Last updated: March 15, 2017
Cell, text messaging update: State Sen. Will Bond has proposed a trio of distracted driving bills for 2017. His SB 347, approved by the full Senate on March 13, hikes fines for texting & driving, and modernizes the existing texting law’s language. The other bills would add serious penalties for distracted drivers who injure or kill others. “We’re trying to bring to light how dangerous this conduct is,” Bond says.
Convictions under Arkansas’ texting & driving law are averaging about 300 per year, state records show. Jonesboro District Court had the most offenses followed by Conway District Court, the Democrat-Gazette reported in late January 2017. Fatalities statewide have increased about 17 percent in the past two years.
Arkansas has no restrictions on cell phone calling by adult drivers, but it regulates their use by drivers under the age of 21.
A law prohibiting use of handheld cell phones in school zones and highway work zones took effect Oct. 1, 2011.
- All drivers prohibited from text messaging and “wireless interactive communication” such as emailing, playing games and using the Internet. Hitting multiple keys in order to dial a phone number is being interpreted as an infraction. Fine up to $100.
- Drivers under 18 may not use cell phones, regardless of whether a hands-free accessory is employed. Fine up to $50.
- Drivers 18-20 must use hands-free attachments while talking on cell phones. Fine up to $50.
- School bus operators prohibited from using cell phones while driving.
Distracted driving legislation (2017)
Senate Bill 374: Would increase penalties for texting & driving up to $250 (first offense) then $500. Fines doubled if wreck results from texting. Modernizes language of existing texting law. Adds social media. Approved by the Transportation Committee on March 1. Approved by the full Senate in a 21-4 vote of March 13. To the House. (Bond)
SB 144: Would establish additional penalties for drivers who cause injury, death or property damage while using wireless communications devices. First offense: $150 to $1,000; second, $400 to $3,000; third, $900 to $5,000. Plus 12-month license suspension. Amended by author twice in February. (Bond)
SB 145: Adds “engaging in wireless interactive communication” to elements of negligent homicide — texting, typing, accessing Internet on cell phone. (Bond)
Distracted driving news (2017)
State Sen. Will Bond says Arkansas isn’t ready for a handheld cell phone ban. “It’s just a difficult area,” he told the Democrat-Gazette after filing a pair of distracted driving bills that would toughen penalties for texting & driving (above).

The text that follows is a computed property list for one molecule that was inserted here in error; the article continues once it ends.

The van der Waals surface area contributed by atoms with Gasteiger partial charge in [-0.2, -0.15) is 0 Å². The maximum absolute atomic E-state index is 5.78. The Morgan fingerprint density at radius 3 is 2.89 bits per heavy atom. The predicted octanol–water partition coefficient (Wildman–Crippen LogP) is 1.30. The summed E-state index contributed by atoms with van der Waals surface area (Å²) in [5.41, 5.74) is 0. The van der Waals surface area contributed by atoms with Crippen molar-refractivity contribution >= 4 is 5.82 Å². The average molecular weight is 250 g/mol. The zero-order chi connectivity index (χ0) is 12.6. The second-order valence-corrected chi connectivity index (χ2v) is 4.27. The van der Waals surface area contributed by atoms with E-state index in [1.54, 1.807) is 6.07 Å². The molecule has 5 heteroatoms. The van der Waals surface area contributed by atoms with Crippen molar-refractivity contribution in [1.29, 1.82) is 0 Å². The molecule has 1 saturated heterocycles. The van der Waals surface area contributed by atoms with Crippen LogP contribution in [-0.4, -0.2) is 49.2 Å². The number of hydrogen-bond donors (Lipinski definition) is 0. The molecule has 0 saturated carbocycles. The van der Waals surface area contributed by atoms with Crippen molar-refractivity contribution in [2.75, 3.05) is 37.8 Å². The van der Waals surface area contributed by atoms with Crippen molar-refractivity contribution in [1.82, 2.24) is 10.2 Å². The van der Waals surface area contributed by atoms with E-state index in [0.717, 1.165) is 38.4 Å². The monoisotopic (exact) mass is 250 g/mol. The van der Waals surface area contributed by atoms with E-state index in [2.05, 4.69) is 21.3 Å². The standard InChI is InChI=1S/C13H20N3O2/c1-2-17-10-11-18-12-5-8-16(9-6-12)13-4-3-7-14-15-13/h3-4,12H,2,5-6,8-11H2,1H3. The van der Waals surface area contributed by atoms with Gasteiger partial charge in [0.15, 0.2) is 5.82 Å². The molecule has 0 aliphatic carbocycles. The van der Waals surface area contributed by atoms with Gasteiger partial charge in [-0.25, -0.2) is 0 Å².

2015 distracted driving legislation
House Bill 1373: Would bar all motorists from using handheld communications devices such as smartphones. Fines: $50 (first offense), $150 (second offense within two years) then $200 and one-year suspension of driver’s license. Teen restrictions on all handheld electronics to remain. Rejected by the House Transportation Committee in an 11-7 vote of Feb. 24. (Fielding)
2015 distracted driving news
A bid to stop handheld communications device use by all drivers in Arkansas fell short in a House Committee on Feb. 24. The legislation from state Rep. David Fielding went down to defeat in an 11-7 vote. Legislators voiced concerns about constituent anger over limiting cell phone use and “personal rights.” The bill might be revived, supporters said after the vote. The plan would have allowed police to stop and cite violators (primary enforcement) and came with fines from $50 to $200.
State Rep. Jana Della Rosa said she voted against the cell phone bill because, “I can tell you the folks in my district would not look kindly upon saying you’re not allowed to communicate with anyone when you’re in your car anymore.” The legislation would have allowed hands-free operation of cell phones, however.
2014 distracted driving news
The first meeting of the Central Arkansas Operation Impact Traffic Enforcement Group resulted in a late September crackdown on texting and driving. The “multi-agency cooperative” said: “If a driver has to hit more than one button in order to engage their wireless telephone and use it in a hands-free mode then they are guilty of engaging in wireless interactive communications while operating their vehicle.” The group said it “felt it was necessary to educate the motoring public as to the definition of what is considered texting under Arkansas law.”
A coalition of Central Arkansas law officers says distracted driving is the key issue affecting safety on the state’s roads and highways. The Central Arkansas Operation Impact Traffic Enforcement Group said in mid-September 2014: “All we are asking is that the motoring public be mindful of their driving, and if they have to answer or make that cell phone call or make or respond to that text message then pull over to the side of the road or in a parking lot.”
2013 distracted driving news
Distracted driving led to 17 deaths in Arkansas in 2012, officials say. About 200 crashes were linked to distracted drivers.